The Venezuelan Revolution: From Left to Right

Venezuela used to be the toast of the progressives when Hugo Chavez, a self-proclaimed Leftist, won the presidency by what he described as a “socialist revolution.” In 2012, Chavez died and left the presidency to the care of his vice president Nicolas Maduro. Maduro, who claims that his administration is the continuation of the Bolivarian-inspired “Socialist” revolution of Chavez, faces a huge oppositionist-led National Assembly backed by protesters, affected by the worsening economic crisis.

Why is it that the Venezuelan economy dived when it is the fourth biggest oil producer in the world? The country sits under a treasuve trove of natural gas and oil. Last 2016, the New York Times explained that the economy suffered when the Maduro administration sold their main export oil well below market prices, getting US$ 25 per barrel, a far cry to the US$100 per barrel of oil when Chavez was still president.

Drought affected agricultural production and also stopped the country’s ability to generate hydroelectric power, causing extreme outtages and lack of electricity services to major centers of trade and business.

With a shorter volume of oil revenues, the Maduro government had no choice but to enter into loans, most of them onerous, that affected dollar reserves. Worst, limits on dollar purchases affected production and food importation. This explains the high rate of inflation and availability of food stuffs into Venezuela. The currency exchange rate also worsened, with the Bolivar being exchanged to the dollar, 1000:1.

If you look closely, these things happened because of the hodge-podge socialism introduced by Chavez during his presidential reign. His “socialism” is predicated on the nationalisation of industries, and turning the state into a welfare state. During his time, Chavez gobbled up major companies, using petrodollars in buying them and turning them into government assets. Most Venezuelan corporations are now being run by government officials who were mostly underqualified for the jobs they were appointed into. Hence, mismanaged firms were unable to raise revenues for government. Without revenues, firms were unable to grow and provide jobs. Unemployment rose to 25%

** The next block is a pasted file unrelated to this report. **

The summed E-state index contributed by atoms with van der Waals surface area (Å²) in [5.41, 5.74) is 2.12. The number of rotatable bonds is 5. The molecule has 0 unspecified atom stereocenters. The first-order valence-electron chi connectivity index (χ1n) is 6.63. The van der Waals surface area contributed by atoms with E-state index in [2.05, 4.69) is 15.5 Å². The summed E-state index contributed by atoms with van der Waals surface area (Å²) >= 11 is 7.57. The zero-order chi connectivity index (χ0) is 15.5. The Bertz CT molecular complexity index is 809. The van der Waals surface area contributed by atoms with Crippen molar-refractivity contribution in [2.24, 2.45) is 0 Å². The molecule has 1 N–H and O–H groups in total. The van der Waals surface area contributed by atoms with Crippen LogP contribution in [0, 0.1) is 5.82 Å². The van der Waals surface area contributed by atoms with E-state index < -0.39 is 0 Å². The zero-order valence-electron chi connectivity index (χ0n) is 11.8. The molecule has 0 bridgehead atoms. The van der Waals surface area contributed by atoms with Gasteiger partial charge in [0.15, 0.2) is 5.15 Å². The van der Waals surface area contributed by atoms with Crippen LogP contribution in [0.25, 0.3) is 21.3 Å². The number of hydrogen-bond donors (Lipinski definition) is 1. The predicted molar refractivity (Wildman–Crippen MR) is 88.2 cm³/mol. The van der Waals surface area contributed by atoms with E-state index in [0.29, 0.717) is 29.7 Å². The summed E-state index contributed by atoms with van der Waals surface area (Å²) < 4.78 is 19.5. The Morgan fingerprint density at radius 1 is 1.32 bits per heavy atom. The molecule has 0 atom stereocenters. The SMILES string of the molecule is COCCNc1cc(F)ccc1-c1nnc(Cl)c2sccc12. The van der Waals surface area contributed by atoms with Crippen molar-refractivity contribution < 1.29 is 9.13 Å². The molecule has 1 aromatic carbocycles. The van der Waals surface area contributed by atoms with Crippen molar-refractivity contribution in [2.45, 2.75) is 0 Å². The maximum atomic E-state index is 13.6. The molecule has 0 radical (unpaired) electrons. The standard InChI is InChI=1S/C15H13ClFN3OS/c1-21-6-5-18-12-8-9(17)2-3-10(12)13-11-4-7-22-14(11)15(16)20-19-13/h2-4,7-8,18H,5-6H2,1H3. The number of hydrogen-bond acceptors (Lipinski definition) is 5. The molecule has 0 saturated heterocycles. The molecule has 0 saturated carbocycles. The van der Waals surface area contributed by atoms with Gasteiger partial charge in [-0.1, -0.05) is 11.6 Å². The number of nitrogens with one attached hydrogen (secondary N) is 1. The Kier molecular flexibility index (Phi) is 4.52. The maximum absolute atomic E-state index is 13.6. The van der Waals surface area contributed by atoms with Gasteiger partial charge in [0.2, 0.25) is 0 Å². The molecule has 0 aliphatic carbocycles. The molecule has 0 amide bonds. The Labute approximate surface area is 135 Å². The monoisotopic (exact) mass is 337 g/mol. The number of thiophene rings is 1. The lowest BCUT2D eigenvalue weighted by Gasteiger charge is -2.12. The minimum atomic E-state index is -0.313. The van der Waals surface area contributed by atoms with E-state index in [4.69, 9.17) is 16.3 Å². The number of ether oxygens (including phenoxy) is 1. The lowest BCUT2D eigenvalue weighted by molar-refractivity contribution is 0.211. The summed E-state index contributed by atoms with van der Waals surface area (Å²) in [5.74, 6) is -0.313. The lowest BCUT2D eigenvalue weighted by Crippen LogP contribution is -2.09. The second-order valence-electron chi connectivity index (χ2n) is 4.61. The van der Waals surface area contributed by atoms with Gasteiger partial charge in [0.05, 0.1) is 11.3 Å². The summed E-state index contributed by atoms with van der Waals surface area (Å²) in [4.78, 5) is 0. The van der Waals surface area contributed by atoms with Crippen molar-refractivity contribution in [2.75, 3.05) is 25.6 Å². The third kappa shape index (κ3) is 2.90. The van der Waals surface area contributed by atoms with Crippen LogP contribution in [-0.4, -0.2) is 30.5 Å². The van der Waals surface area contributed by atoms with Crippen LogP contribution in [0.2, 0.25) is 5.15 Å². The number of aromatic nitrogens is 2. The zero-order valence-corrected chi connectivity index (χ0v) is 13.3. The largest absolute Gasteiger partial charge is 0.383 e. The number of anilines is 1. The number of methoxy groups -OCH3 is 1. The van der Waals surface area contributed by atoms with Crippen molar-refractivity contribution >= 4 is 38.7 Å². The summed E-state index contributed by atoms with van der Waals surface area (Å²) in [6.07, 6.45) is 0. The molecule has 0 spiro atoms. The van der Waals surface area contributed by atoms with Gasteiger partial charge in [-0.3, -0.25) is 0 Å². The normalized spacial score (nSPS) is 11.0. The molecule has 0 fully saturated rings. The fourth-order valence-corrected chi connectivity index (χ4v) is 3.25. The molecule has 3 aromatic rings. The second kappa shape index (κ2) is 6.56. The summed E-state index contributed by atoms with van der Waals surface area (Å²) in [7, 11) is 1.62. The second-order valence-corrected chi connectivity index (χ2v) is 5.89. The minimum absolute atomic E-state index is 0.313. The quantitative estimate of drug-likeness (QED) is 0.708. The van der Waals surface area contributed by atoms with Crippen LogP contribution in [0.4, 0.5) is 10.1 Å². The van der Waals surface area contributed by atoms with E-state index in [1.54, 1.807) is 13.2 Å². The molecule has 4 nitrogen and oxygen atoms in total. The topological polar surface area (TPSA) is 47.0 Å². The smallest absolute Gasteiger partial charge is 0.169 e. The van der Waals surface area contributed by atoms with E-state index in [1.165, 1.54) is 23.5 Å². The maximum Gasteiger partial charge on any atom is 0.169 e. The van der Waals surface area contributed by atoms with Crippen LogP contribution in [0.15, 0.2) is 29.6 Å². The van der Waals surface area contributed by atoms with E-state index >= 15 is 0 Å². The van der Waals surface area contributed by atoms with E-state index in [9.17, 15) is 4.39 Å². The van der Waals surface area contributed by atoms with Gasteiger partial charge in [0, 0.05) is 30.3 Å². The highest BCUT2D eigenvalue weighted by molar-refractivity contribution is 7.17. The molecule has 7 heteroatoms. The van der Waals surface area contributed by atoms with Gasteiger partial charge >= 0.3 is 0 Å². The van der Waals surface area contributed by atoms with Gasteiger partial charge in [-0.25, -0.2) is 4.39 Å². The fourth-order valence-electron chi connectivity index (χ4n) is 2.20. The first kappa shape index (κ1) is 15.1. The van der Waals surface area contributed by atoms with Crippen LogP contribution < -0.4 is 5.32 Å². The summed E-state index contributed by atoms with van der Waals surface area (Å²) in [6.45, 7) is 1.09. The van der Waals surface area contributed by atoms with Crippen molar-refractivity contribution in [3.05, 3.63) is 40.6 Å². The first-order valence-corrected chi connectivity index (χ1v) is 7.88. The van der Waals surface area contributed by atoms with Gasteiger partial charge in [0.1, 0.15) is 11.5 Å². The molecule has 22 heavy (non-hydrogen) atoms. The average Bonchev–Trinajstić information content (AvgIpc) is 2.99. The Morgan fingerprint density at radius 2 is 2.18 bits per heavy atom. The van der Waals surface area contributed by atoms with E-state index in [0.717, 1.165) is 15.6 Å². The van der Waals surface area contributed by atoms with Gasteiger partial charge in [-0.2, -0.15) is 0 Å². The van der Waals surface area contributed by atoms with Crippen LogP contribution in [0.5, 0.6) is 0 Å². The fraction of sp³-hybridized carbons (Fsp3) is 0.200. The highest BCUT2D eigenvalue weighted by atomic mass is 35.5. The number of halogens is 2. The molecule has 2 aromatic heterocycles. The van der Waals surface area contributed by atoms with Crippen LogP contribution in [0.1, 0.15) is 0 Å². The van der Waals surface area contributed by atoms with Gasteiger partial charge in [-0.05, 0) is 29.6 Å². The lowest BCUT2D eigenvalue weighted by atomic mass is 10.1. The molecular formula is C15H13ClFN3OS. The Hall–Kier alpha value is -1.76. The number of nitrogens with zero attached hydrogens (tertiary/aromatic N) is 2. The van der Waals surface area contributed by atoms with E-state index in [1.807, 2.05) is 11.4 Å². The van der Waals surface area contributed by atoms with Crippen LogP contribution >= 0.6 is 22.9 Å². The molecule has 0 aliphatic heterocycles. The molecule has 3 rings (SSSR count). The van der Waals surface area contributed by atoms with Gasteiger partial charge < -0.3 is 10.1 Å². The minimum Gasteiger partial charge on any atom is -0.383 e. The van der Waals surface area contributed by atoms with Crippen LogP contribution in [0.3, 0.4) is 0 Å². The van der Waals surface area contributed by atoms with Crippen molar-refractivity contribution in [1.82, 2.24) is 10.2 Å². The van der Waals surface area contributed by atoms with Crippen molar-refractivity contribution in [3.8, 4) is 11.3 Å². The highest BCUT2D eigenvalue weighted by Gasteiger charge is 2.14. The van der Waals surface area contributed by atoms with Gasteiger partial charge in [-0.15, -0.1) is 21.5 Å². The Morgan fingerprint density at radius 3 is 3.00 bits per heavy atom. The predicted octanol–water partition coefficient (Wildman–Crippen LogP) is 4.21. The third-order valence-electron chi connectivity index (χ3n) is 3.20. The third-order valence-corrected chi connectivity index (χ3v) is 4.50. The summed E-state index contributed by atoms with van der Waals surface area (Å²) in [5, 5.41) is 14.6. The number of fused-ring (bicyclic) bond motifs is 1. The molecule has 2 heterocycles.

Without jobs, people began to militate and most turn to crime to survive. Criminality rose and became widespread. The middle class slowly became disenchanted and withdrew support from the government. This explains why the National Assembly right now are peopled by Chavez’s oppositionist forces.

Maduro knows what is happening and for him, his political survival hinges on his hold of the military and the courts. However, US economic sanctions could affect Maduro’s hold of the presidency, as overinflation has kicked in. With the US pressing and commenting negatively on the suspicious outcome of the recent “confidence vote” for Maduro, this could spell the end of the Maduro presidency which many describe as “despotic” and “dictatorial.” Since his assumption as Chief Executive, Maduro has largely ruled Venezuela by decree. He has been accused of nepotism, but due to the lack of check and balance mechanism in the government, Maduro has remained largely unopposed politically.

Maduro’s predecessor, Hugo Chavez, managed to wiggle his way out of the economic rut because back then, oil was selling above the US$ 100 per barrel mark. The steady stream of petrodollars kept him afloat.

Now, in Maduro’s time, oil prices have shrunk so low, it is now trading within US$ 20-25 per barrel levels. With governmental expenses and loan interests reaching alarming levels,  the Maduro administration is clueless as to how to source additional funds to close the gap.


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